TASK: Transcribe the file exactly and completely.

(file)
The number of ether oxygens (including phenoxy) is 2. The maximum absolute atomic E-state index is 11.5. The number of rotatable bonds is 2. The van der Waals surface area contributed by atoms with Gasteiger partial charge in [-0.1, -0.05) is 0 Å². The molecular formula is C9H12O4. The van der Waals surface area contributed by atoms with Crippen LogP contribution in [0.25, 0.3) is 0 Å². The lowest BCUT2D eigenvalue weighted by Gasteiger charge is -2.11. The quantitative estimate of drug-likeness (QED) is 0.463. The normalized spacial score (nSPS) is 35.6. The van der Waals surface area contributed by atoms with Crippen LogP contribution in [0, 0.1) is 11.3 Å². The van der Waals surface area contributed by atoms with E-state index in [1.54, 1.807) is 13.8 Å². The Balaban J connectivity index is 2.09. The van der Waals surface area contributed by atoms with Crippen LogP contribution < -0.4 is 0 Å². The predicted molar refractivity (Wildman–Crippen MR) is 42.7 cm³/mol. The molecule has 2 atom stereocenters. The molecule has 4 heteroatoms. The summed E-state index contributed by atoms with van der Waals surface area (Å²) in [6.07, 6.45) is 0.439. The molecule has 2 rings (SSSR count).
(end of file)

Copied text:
The number of ether oxygens (including phenoxy) is 2. The maximum absolute atomic E-state index is 11.5. The number of rotatable bonds is 2. The van der Waals surface area contributed by atoms with Gasteiger partial charge in [-0.1, -0.05) is 0 Å². The molecular formula is C9H12O4. The van der Waals surface area contributed by atoms with Crippen LogP contribution in [0.25, 0.3) is 0 Å². The lowest BCUT2D eigenvalue weighted by Gasteiger charge is -2.11. The quantitative estimate of drug-likeness (QED) is 0.463. The normalized spacial score (nSPS) is 35.6. The van der Waals surface area contributed by atoms with Crippen LogP contribution in [0, 0.1) is 11.3 Å². The van der Waals surface area contributed by atoms with E-state index in [1.54, 1.807) is 13.8 Å². The Balaban J connectivity index is 2.09. The van der Waals surface area contributed by atoms with Crippen LogP contribution < -0.4 is 0 Å². The predicted molar refractivity (Wildman–Crippen MR) is 42.7 cm³/mol. The molecule has 2 atom stereocenters. The molecule has 4 heteroatoms. The summed E-state index contributed by atoms with van der Waals surface area (Å²) in [6.07, 6.45) is 0.439. The molecule has 2 rings (SSSR count).